Time is valuable. Psychiatrist and author M. Scott Peck said, “Until you value yourself, you won’t value your time. Until you value your time, you will not do anything with it.”
In What to Do Between Birth and Death, Charles Spezzano says that people don’t pay for things with money; they pay for them with time. If you say to yourself, In five years, I’ll have put enough away to buy that vacation house, then what you are really saying is that the house will cost you five years—one-twelfth of your adult life. “The phrase spending your time is not a metaphor,” said Spezzano. “It’s how life works.”
Instead of thinking about what you do and what you buy in terms of money, think about them in terms of time. Think about it. What is worth spending your life on? Seeing your work in that light just may change the way you manage your time.
—The 360° Leader – John Maxwell – The Daily Reader
ARE THE TASKS ON TODAY’S AGENDA WORTHY OF YOUR LIFE?
When most people meet others, they search for ways to make themselves look good. The key to the 30-Second Rule is reversing this practice. When you make contact with people, instead of focusing on yourself, search for ways to make them look good.
Every day before I meet with people, I pause to think about something encouraging I can tell them. What I say can be one of many things: I might thank them for something they’ve done for me or for a friend. I might tell others about one of their accomplishments. I might praise them for a personal quality they exhibit. Or I might simply compliment their appearance. The practice isn’t complicated, but it does take some time, effort, and discipline. The reward for practicing it is huge, because it really makes a positive impact on people.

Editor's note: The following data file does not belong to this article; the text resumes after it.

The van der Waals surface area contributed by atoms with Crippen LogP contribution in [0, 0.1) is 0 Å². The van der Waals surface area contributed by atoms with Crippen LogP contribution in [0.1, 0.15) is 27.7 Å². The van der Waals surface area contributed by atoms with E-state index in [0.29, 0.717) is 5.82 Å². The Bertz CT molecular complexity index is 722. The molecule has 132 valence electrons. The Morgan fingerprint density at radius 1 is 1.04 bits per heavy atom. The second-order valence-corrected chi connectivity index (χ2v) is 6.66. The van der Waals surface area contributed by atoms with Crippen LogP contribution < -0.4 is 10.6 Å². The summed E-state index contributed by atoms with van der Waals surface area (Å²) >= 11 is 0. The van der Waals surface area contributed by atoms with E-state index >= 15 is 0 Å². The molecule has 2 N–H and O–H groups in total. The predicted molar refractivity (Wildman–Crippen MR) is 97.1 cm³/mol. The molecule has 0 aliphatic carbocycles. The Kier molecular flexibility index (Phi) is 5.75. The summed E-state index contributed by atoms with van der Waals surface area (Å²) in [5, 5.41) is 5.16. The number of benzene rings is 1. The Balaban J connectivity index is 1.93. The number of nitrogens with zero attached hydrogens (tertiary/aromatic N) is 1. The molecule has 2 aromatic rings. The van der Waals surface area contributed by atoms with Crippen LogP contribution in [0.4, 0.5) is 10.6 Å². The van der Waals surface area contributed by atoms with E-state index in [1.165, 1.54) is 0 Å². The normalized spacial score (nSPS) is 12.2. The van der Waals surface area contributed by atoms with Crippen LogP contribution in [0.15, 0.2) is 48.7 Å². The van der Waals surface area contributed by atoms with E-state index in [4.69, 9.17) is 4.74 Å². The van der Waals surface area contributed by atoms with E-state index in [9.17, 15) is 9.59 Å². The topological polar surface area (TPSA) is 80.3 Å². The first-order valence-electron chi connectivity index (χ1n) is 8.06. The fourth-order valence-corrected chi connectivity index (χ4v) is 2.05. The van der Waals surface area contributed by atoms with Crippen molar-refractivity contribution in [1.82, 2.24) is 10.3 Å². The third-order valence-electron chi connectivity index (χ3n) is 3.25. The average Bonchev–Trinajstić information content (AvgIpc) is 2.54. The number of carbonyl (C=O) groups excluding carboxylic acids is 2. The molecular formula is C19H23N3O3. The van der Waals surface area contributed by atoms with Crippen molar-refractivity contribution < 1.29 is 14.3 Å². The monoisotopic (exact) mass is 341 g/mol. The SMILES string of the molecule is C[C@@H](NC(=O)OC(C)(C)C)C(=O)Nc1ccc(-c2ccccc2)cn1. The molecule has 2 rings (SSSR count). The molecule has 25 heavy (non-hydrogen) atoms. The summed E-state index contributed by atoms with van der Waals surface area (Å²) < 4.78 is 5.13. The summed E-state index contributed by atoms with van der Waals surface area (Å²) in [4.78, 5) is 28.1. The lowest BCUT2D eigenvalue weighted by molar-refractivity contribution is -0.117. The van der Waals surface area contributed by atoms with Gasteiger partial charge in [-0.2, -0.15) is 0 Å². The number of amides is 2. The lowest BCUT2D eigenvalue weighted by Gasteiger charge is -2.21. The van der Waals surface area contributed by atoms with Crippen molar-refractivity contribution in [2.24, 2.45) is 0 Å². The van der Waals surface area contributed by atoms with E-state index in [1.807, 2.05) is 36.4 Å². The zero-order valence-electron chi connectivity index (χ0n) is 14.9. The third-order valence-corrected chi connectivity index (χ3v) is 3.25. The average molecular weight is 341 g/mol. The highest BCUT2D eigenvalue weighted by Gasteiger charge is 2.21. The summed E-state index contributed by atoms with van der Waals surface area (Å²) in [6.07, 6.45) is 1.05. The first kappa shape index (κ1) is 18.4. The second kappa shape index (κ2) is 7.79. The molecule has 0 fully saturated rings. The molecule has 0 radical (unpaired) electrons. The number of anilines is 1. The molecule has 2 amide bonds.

—25 Ways to Win with People – John Maxwell – The Daily Reader
TAKE THIRTY SECONDS WITH EACH PERSON YOU MEET TODAY TO ADD VALUE TO THEM.
The stronger the relationship you form with followers, the greater the connection you forget—and the more likely those followers will be to want to help you. Whether you’re speaking in front of a large audience or chatting in the hallway with an individual, the guidelines are the same.
1. Connect with Yourself: You must know who you are and have confidence in yourself if you desire to connect with others.
2. Communicate with Openness and Sincerity: Legendary NFL coach Bill Walsh said, “Nothing is more effective than sincere, accurate praise, and nothing is more lame than a cookie-cutter compliment.”
3. Know Your Audience: Learn people’s names, find out about their histories, ask about their dreams. Speak to what they care about.
4. Live Your Message: Practice what you preach. That’s where credibility comes from.
5. Go to Where They Are: I dislike any kind of barrier to communication. I adapt to others; I don’t expect them to adapt to me.
6. Focus on Them, Not Yourself: The number one problem of inexperienced speakers and ineffective leaders is that they focus on themselves.
7. Believe in Them: It’s one thing to communicate to people because you believe you have something of value to say. It’s another to communicate with people because you believe they have value.
8. Offer Direction and Hope: French general Napoleon Bonaparte said, “Leaders are dealers in hope.”
—The 21 Irrefutable Laws of Leadership – John Maxwell-Daily Reader
INTENTIONALLY CONNECT WITH THE PEOPLE YOU LEAD TODAY.
Too often we think that if we can impress others, we will gain influence with them. We want to become others’ heroes—to be larger than life. That creates a problem because we’re real live human beings. People can see us for who we really are. If we make it our goal to impress them, we puff up our pride and end up being pretentious—and that turns people off.
If you want to influence others, don’t try to impress them. Pride is really nothing more than a form of selfishness, and pretense is only a way to keep people at arm’s length so that they can’t see who you really are. Instead of impressing others, let them impress you.